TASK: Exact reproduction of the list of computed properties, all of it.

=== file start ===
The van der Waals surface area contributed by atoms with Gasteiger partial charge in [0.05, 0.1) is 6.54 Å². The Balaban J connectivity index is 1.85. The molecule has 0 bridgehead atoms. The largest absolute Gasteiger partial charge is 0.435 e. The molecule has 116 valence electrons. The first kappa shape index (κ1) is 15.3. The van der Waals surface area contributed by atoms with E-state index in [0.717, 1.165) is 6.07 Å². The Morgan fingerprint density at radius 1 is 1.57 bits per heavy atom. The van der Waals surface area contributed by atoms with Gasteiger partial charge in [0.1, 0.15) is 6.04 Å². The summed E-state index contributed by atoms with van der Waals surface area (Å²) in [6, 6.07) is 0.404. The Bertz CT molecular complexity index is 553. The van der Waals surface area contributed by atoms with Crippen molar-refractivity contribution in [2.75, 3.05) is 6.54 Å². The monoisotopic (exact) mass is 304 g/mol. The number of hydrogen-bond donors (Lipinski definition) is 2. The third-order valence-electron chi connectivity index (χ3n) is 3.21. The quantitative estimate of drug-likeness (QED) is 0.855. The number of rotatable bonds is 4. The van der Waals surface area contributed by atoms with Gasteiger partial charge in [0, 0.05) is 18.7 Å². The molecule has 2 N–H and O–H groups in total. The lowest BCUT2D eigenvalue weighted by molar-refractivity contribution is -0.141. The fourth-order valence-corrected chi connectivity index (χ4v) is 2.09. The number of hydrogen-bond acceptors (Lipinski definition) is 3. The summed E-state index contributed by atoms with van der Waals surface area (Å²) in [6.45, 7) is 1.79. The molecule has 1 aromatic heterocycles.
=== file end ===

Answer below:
The van der Waals surface area contributed by atoms with Gasteiger partial charge in [0.05, 0.1) is 6.54 Å². The Balaban J connectivity index is 1.85. The molecule has 0 bridgehead atoms. The largest absolute Gasteiger partial charge is 0.435 e. The molecule has 116 valence electrons. The first kappa shape index (κ1) is 15.3. The van der Waals surface area contributed by atoms with E-state index in [0.717, 1.165) is 6.07 Å². The Morgan fingerprint density at radius 1 is 1.57 bits per heavy atom. The van der Waals surface area contributed by atoms with Gasteiger partial charge in [0.1, 0.15) is 6.04 Å². The summed E-state index contributed by atoms with van der Waals surface area (Å²) in [6, 6.07) is 0.404. The Bertz CT molecular complexity index is 553. The van der Waals surface area contributed by atoms with Crippen molar-refractivity contribution in [2.75, 3.05) is 6.54 Å². The monoisotopic (exact) mass is 304 g/mol. The number of hydrogen-bond donors (Lipinski definition) is 2. The third-order valence-electron chi connectivity index (χ3n) is 3.21. The quantitative estimate of drug-likeness (QED) is 0.855. The number of rotatable bonds is 4. The van der Waals surface area contributed by atoms with Gasteiger partial charge in [0, 0.05) is 18.7 Å². The molecule has 2 N–H and O–H groups in total. The lowest BCUT2D eigenvalue weighted by molar-refractivity contribution is -0.141. The fourth-order valence-corrected chi connectivity index (χ4v) is 2.09. The number of hydrogen-bond acceptors (Lipinski definition) is 3. The summed E-state index contributed by atoms with van der Waals surface area (Å²) in [6.45, 7) is 1.79. The molecule has 1 aromatic heterocycles.